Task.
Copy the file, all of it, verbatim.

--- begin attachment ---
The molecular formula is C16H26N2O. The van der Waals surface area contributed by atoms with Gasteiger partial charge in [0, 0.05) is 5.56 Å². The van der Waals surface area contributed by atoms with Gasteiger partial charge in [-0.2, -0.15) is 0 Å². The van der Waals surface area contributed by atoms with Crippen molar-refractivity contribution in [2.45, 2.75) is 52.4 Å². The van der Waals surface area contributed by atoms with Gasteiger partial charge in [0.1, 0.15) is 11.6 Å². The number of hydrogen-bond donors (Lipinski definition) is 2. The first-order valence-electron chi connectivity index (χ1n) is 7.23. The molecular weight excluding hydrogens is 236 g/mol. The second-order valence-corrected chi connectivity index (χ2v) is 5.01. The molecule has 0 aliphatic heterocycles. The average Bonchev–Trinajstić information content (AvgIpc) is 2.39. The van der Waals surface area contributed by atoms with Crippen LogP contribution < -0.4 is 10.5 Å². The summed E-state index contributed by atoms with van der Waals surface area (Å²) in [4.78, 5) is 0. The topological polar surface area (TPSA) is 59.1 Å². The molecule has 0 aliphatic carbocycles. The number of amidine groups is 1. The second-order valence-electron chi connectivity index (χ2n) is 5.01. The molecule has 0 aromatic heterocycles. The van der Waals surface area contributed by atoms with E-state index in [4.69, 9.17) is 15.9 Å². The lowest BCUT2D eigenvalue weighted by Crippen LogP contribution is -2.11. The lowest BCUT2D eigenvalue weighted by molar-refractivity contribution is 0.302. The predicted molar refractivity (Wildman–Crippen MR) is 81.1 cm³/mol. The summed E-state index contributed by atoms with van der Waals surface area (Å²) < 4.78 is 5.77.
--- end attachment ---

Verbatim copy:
The molecular formula is C16H26N2O. The van der Waals surface area contributed by atoms with Gasteiger partial charge in [0, 0.05) is 5.56 Å². The van der Waals surface area contributed by atoms with Gasteiger partial charge in [-0.2, -0.15) is 0 Å². The van der Waals surface area contributed by atoms with Crippen molar-refractivity contribution in [2.45, 2.75) is 52.4 Å². The van der Waals surface area contributed by atoms with Gasteiger partial charge in [0.1, 0.15) is 11.6 Å². The number of hydrogen-bond donors (Lipinski definition) is 2. The first-order valence-electron chi connectivity index (χ1n) is 7.23. The molecular weight excluding hydrogens is 236 g/mol. The second-order valence-corrected chi connectivity index (χ2v) is 5.01. The molecule has 0 aliphatic heterocycles. The average Bonchev–Trinajstić information content (AvgIpc) is 2.39. The van der Waals surface area contributed by atoms with Crippen LogP contribution < -0.4 is 10.5 Å². The summed E-state index contributed by atoms with van der Waals surface area (Å²) in [4.78, 5) is 0. The topological polar surface area (TPSA) is 59.1 Å². The molecule has 0 aliphatic carbocycles. The number of amidine groups is 1. The second-order valence-electron chi connectivity index (χ2n) is 5.01. The molecule has 0 aromatic heterocycles. The van der Waals surface area contributed by atoms with E-state index in [4.69, 9.17) is 15.9 Å². The lowest BCUT2D eigenvalue weighted by Crippen LogP contribution is -2.11. The lowest BCUT2D eigenvalue weighted by molar-refractivity contribution is 0.302. The predicted molar refractivity (Wildman–Crippen MR) is 81.1 cm³/mol. The summed E-state index contributed by atoms with van der Waals surface area (Å²) < 4.78 is 5.77.